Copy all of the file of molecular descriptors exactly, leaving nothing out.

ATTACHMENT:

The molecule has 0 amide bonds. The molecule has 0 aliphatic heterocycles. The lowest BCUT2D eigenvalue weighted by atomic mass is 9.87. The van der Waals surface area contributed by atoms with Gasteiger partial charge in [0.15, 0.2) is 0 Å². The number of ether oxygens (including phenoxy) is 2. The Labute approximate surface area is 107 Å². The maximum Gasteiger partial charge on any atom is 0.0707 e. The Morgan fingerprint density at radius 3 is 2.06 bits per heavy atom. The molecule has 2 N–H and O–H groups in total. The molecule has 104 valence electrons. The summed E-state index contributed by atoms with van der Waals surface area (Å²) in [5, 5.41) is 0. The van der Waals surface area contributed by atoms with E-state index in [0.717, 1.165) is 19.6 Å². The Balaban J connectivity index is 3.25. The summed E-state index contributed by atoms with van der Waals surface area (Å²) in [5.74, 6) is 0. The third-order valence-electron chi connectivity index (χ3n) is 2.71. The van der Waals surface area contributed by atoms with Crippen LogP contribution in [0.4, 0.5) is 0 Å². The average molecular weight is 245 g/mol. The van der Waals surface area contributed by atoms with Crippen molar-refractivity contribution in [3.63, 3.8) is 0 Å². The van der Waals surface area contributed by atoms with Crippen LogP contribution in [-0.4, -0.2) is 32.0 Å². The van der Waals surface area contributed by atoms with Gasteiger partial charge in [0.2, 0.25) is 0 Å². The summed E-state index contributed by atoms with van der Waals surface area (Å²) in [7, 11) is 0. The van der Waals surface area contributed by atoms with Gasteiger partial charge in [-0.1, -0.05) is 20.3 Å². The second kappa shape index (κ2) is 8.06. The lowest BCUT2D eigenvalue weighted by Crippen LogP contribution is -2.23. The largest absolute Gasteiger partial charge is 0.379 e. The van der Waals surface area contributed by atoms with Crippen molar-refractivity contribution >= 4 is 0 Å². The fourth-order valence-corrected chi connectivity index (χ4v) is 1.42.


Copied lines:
The molecule has 0 amide bonds. The molecule has 0 aliphatic heterocycles. The lowest BCUT2D eigenvalue weighted by atomic mass is 9.87. The van der Waals surface area contributed by atoms with Gasteiger partial charge in [0.15, 0.2) is 0 Å². The number of ether oxygens (including phenoxy) is 2. The Labute approximate surface area is 107 Å². The maximum Gasteiger partial charge on any atom is 0.0707 e. The Morgan fingerprint density at radius 3 is 2.06 bits per heavy atom. The molecule has 2 N–H and O–H groups in total. The molecule has 104 valence electrons. The summed E-state index contributed by atoms with van der Waals surface area (Å²) in [5, 5.41) is 0. The van der Waals surface area contributed by atoms with E-state index in [0.717, 1.165) is 19.6 Å². The Balaban J connectivity index is 3.25. The summed E-state index contributed by atoms with van der Waals surface area (Å²) in [5.74, 6) is 0. The third-order valence-electron chi connectivity index (χ3n) is 2.71. The van der Waals surface area contributed by atoms with Crippen LogP contribution in [0.4, 0.5) is 0 Å². The average molecular weight is 245 g/mol. The van der Waals surface area contributed by atoms with Crippen molar-refractivity contribution in [3.63, 3.8) is 0 Å². The van der Waals surface area contributed by atoms with Crippen LogP contribution in [-0.4, -0.2) is 32.0 Å². The van der Waals surface area contributed by atoms with Gasteiger partial charge in [0.2, 0.25) is 0 Å². The summed E-state index contributed by atoms with van der Waals surface area (Å²) in [7, 11) is 0. The van der Waals surface area contributed by atoms with Gasteiger partial charge in [-0.1, -0.05) is 20.3 Å². The second kappa shape index (κ2) is 8.06. The lowest BCUT2D eigenvalue weighted by Crippen LogP contribution is -2.23. The largest absolute Gasteiger partial charge is 0.379 e. The van der Waals surface area contributed by atoms with Crippen molar-refractivity contribution >= 4 is 0 Å². The fourth-order valence-corrected chi connectivity index (χ4v) is 1.42.